Renew Resources: Top Eco-Friendly Tweets of the Week! July 18th – July 23rd

Making Green Homes Affordable

When it comes to construction projects, “green” often translates to “more expensive.” As a result, many working families, seniors and people with disabilities don’t have a chance to enjoy the multiple benefits of eco-friendly living: lower utility costs, healthier living spaces and the feeling that you’re doing the right thing for the planet.

That bothered Enterprise Community Partners, a nonprofit organization dedicated to creating opportunities for low- and moderate-income people through affordable housing and thriving communities.

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Originally posted by Sophia Bennet


Self-Watering Plant Containers for Your Garden

Most plants don’t need much to survive: Just dirt, sunlight, and water — although that last one can really trip you up if you’re a novice gardener, out of town, or just plain forgetful.

That’s where self-watering container gardens come in: You place your plants in an insert, place the insert in a reservoir of water, and let the plant soak up water as required.

Self-watering gardens are a cinch to DIY with almost any kind of container, from an empty soda bottle to an 18-gallon storage bin, but there are plenty of pre-made versions, too.

These nine options — from the basic insert to the DIY IKEA to the chic, cubist alternative — will help that basil, marigold, tomato plant and more flourish, despite your watering flaws.

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Originally Posted on Treehugger


World Changing:  Top Sustainability Trends of the Next Decade

World Changing created a list of the top sustainability trends they see occurring over the next decade:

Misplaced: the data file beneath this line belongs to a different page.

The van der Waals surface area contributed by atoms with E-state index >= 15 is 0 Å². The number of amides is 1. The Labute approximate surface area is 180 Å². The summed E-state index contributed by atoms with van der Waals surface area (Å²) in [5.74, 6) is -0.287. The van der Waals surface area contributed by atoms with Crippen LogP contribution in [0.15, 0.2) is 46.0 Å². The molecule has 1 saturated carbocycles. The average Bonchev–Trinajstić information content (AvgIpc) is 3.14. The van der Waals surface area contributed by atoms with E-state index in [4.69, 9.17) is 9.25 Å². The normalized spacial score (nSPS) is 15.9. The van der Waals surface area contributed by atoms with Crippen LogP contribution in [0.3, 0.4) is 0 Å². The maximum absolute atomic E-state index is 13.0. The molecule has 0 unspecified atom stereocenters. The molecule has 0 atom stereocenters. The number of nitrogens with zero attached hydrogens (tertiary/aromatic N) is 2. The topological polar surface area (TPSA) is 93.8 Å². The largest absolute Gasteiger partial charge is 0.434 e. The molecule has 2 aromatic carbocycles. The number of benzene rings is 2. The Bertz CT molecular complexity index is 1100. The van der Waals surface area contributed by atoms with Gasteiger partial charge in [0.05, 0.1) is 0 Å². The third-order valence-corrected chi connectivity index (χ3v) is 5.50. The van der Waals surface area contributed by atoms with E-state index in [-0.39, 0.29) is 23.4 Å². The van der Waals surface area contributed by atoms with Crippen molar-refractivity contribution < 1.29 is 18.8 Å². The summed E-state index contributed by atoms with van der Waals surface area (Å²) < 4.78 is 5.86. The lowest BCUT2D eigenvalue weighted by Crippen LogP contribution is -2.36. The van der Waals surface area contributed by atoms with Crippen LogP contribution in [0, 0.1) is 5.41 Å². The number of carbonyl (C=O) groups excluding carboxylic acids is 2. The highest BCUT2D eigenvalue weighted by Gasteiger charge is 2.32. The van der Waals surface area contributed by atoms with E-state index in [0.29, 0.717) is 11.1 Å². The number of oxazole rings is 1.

Bike usage will continue to rise across cities worldwide: “Copenhagen residents use bikes for 37 percent of all their transit. But bikes in Europe represent more than utility; riding a bicycle with the Velib’s bikeshare program in Paris now easily competes (42 million registered users) with taking a spring walk along the Seine. Bike-sharing abounds in dozens of European cities as well as in Rio de Janeiro and Santiago, Chile. Look for North American burgs to continue their proliferation of bicycles-as-transit use and bike lane expansion (NYC bicycle use is up 61% in two years).”

Copenhagen UNFCCC meeting will eventually result in a set of targets for cutting GHG emissions: “The UN COP15 Copenhagen conference resulted in no binding treaty status among any of the attending 128 nations that attended for them to reduce global greenhouse gas emissions. This year’s late fall gathering in Mexico City is likely to set national binding targets for greenhouse gas emissions.

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Originally posted by The Dirt


TAU’s Eco-Architecture Could Produce “Grow Your Own” Homes

Stable building structures are being built from living trees.

A bus stop that grows its own foliage as shade? A children’s playground, made entirely from trees? A shelter made from living tree roots that could provide natural protection against earthquakes in California?

“Eco-architecture” may sound like a Buck Rogers vision of an ecologically-sustainable future, but that future is now thanks to the guidance of Tel Aviv University Professors Yoav Waisel and Amram Eshel. The concept of shaping living trees into useful objects ­­­­ known as tree shaping, arborsculpture, living art or pooktre isn’t new. But scientists are now ready to use this concept as the foundation of a new company that will roll out these structures worldwide.

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Originally posted by Aftau

Infographic: Map of Pollution Levels in China’s Major River Basins


The seven major river basins, as a whole, have had steady improvements in water quality over the past decade.

The water quality of the Pearl River and the Yangtze River are the best among the seven major river basins. There have been few changes to the Hai River over the last decade, while there was a big increase in water classified as drinkable (Grades I-III) in the Yellow River. The Huai River has had a relatively stable improvement, but the Songhua River has experienced slow improvement from 2004 to 2007 (perhaps due to two catastrophic pollution accidents that occurred there in 2005 and 2006).

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Originally posted by Circle of Blue

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